Eventually, the company rehired her, but into a position with less pay. 

    Based on participants with the highest and lowest levels of role salience, those with less social involvement and only one salient role fared worse when their ability to perform in that role became compromised. Those with numerous roles that were important to them who were able to maintain some level of performance in some of the roles tended to report more satisfaction and greater QOL. 

    Perceived Change in Cognition and its Relationship to Social Roles and QOL 

    Table 2 shows the relationships between role salience and satisfaction according to level of perceived cognitive loss. Changes in cognition, as measured by the ECog, were not linearly associated with any of the components of social roles. However, participants with the highest perceived levels of change in cognition had lower levels of satisfaction and role salience.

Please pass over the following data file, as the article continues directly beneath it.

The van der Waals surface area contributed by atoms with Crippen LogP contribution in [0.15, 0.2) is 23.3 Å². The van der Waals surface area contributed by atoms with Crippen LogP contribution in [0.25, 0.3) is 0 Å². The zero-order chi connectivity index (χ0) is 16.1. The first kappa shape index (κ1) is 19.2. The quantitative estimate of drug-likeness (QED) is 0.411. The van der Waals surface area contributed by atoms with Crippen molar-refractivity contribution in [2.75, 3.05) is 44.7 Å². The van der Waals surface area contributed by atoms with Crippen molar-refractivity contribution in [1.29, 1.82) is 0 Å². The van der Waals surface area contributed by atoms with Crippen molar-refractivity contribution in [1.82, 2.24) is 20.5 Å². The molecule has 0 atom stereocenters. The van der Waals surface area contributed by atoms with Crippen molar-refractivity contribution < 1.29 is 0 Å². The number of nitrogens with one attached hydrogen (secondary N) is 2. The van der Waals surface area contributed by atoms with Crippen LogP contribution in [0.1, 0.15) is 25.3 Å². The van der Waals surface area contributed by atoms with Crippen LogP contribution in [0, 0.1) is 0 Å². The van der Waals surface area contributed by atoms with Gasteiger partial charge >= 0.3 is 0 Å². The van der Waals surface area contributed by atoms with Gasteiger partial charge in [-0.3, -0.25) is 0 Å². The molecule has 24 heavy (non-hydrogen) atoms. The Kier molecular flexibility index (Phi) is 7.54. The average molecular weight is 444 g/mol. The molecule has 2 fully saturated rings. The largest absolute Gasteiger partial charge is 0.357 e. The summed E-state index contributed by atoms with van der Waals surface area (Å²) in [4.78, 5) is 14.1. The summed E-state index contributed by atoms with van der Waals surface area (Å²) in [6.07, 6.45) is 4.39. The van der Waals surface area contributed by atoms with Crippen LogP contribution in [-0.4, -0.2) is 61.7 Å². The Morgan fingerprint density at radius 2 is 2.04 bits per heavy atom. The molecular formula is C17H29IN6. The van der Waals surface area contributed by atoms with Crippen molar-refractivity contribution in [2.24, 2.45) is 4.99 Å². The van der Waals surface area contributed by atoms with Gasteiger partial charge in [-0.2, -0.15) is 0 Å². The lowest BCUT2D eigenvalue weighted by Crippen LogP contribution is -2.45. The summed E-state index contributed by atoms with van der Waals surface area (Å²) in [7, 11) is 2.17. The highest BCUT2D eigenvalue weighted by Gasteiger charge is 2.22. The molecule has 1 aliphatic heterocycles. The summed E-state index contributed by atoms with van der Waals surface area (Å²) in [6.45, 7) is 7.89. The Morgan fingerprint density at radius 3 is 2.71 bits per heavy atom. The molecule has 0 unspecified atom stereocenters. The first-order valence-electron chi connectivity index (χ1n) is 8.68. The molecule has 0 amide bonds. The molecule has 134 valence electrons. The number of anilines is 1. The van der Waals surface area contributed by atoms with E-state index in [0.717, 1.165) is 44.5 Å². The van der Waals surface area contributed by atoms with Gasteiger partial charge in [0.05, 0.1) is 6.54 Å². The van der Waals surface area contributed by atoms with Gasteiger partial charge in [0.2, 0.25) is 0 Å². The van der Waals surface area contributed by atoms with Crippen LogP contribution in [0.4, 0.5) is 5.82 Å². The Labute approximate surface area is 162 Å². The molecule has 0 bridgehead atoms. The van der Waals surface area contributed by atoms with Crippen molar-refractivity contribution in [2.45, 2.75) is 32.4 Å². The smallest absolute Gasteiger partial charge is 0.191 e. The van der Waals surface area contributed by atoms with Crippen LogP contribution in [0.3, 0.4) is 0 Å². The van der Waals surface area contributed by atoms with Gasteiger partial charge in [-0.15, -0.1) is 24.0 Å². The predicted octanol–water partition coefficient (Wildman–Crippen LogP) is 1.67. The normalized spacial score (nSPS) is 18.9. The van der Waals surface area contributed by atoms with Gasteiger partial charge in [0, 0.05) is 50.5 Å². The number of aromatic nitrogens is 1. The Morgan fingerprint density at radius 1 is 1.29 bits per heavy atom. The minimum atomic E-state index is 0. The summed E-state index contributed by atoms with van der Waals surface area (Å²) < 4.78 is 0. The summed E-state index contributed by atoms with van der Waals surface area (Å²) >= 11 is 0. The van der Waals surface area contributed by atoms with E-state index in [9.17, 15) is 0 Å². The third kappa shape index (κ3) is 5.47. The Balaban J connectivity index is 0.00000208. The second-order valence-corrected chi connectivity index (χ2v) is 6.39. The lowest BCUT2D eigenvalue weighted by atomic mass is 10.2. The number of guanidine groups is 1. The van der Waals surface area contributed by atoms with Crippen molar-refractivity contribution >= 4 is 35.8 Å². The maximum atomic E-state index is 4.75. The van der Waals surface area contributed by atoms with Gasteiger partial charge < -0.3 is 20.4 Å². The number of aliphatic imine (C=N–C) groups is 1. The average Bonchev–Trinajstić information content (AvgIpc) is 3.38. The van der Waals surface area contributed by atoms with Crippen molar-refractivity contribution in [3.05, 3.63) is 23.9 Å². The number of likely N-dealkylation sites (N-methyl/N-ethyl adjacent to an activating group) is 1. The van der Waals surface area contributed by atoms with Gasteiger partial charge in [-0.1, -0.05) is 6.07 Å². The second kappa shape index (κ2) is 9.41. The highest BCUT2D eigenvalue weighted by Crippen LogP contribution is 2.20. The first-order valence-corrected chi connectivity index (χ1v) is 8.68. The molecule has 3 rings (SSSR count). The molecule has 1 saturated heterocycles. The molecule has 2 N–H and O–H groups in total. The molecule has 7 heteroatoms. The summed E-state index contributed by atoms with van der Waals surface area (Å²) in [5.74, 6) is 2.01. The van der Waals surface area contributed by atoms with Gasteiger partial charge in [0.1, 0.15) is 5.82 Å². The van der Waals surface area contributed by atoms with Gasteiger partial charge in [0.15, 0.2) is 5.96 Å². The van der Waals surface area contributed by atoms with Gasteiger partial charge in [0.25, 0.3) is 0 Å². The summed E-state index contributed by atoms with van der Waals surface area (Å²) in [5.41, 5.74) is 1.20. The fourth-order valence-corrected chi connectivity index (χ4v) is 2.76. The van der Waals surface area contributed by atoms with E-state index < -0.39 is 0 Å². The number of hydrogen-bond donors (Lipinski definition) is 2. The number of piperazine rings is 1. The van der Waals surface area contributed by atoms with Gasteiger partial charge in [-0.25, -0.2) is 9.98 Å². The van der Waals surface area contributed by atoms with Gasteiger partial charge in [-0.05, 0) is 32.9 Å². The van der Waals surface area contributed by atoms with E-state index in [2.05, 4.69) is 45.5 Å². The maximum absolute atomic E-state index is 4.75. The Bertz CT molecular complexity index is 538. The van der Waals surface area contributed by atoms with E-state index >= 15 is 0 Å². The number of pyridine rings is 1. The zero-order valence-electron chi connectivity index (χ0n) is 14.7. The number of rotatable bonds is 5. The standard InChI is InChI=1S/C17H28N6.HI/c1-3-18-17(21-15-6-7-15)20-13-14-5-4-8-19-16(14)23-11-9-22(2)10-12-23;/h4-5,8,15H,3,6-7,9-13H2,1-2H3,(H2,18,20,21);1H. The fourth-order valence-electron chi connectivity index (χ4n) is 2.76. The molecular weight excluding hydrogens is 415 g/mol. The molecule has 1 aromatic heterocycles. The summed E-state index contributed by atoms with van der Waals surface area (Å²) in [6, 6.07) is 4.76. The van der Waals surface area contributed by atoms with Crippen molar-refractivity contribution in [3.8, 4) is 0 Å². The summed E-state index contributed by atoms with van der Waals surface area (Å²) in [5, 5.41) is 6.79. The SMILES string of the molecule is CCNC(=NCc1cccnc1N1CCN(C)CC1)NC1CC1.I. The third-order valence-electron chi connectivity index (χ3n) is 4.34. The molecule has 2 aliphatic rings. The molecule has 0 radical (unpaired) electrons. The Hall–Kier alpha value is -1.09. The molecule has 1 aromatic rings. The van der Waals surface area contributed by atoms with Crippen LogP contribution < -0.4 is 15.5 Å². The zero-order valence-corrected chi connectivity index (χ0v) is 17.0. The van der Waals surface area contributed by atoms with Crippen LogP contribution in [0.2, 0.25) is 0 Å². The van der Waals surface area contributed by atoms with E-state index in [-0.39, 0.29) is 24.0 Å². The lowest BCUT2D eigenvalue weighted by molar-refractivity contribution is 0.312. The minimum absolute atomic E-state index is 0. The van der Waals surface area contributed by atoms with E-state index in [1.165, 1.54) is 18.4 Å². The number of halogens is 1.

Higher perceived levels of DIPs: A participant who had the highest level of perceived cognitive change, but ranked lower in role salience, satisfaction, and QOL (FACT-B score of 88), had maintained an active social life before being diagnosed with breast cancer and readily volunteered to take on projects. After chemotherapy, DIPs compromised her ability to perform various duties. She stated the following: 

    I have always been a multitasker, but now I know that if I do more than two things at once, I will fail at one or both. This is so obvious to me that when I perform even a simple task, I become so anxious about what I’m trying to accomplish that I make mistakes. I believe that a combination of [chemotherapy] and anxiety contributes to my difficulties. 

    One participant, who had retired from her career after treatment and had the second highest level of perceived change in cognition, said the following: 

    Thinking doesn’t seem to be primary, although sometimes it seems that I have to use mental cues to figure certain things out. Examples include names, lists, and sequential numbers. But the frustrating part is retention. Some days it becomes a struggle to pull information out of my head. Information I know is there, but I can’t find the right door to open to retrieve it.